That "triggered Ambassador Bolton's antenna, political antenna, and he said 'we don't do politics here,'" Taylor testified, noting that Bolton ended the meeting.
Bolton, who resigned from the administration later, has been asked to appear before the House investigators for a closed-door interview this week. His lawyer said he would not come without a subpoena.
All three of those scheduled to appear in public hearings next week have already testified behind closed doors, and investigators in recent days started releasing hundreds of pages of transcripts from their interviews.
Yovanovitch, who was ousted in May at Trump's direction, testified that she had been told to "watch my back" and that people were "looking to hurt" her. Kent and Taylor testified about their concerns about her dismissal at the same time Giuliani was taking a leading role on Ukraine policy.
The spark for the inquiry was the July phone call from Trump to the new Ukrainian president. According to a rough transcript, released by the White House, Trump asked Zelenskiy to probe Biden and his family and interference in the 2016 election.
Taylor, who testified in October, had repeatedly conveyed concerns about the "irregular channel" that Giuliani had set up at Trump's instruction to bypass the embassy and the State Department.
"The security assistance got blocked by this second channel," he said.
In his appearance last month, Taylor told lawmakers that it was the "unanimous opinion of every level of interagency discussion" that the military aid should be resumed without delay.
Republicans, signaling a line of attack they may pursue during the open hearings, argued that he received none of the information firsthand.
In the final stretch of questioning, Rep. Lee Zeldin, R-N.Y., grilled him on whether he had primary knowledge that Trump was demanding that Ukraine investigate the Bidens. Taylor said he had not spoken directly to Trump or Giuliani. Zeldin says that information was "secondhand or thirdhand."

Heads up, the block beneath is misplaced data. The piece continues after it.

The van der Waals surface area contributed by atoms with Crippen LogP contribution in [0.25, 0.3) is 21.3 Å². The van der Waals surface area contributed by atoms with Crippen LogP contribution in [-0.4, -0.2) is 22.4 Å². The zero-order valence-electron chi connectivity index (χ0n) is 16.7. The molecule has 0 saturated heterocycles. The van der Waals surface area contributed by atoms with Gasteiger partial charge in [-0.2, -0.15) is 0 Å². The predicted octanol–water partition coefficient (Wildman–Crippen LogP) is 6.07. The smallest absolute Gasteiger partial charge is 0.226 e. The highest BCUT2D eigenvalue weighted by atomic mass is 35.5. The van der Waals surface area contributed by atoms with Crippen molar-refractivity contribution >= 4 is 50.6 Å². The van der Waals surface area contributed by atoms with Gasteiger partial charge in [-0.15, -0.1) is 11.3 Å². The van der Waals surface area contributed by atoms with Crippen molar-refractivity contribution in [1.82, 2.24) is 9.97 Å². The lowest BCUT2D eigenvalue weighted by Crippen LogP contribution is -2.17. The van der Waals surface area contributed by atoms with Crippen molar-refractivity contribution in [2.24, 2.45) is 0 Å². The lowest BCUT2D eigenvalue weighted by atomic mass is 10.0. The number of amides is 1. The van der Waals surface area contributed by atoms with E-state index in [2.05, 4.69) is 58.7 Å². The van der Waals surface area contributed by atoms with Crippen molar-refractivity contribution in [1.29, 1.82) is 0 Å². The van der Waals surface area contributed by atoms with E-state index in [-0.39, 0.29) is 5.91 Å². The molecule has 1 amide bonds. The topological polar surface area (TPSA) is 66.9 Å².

Trump allies also have argued that there couldn't have been an inappropriate arrangement because Ukraine didn't even know the aid was being held up. But Taylor said the new government under Zelenskiy recognized it had to commit to investigations to get the aid or a promised meeting with Trump at the White House.
He said the Ukrainians worried that opening the investigations, in particular of the gas company Burisma, which had Biden's son on its board, would have involved them in the 2020 election campaign in the U.S.
They didn't want to do that, he said.
Taylor said he had specifically raised his concerns with Secretary of State Mike Pompeo and told him he would resign if strong U.S. support for Ukraine somehow evaporated.
"This would have been throwing Ukraine under the bus," he said. "And I told the secretary: 'If that happens, I'll come home. You don't want me out there, because I'm not going to defend it, you know. I would say bad things about it."
Taylor told investigators that the "Russians are paying attention to how much support the Americans are going to provide the Ukrainians."
He said, "So the Russians are loving, would love, the humiliation of Zelenskiy at the hand of the Americans, and would give the Russians a freer hand, and I would quit."
At one point, Taylor said he was hearing from colleagues in Washington that it was difficult for them to arrange a meeting with Trump to try to persuade him to release the aid.
Why? It was around the time the president was interested in buying Greenland from Denmark, he said, and that "took up a lot of energy" at the National Security Council.
Associated Press writers Colleen Long, Ben Fox, Laurie Kellman, Michael Balsamo, Matthew Lee and Matthew Daly contributed to this report.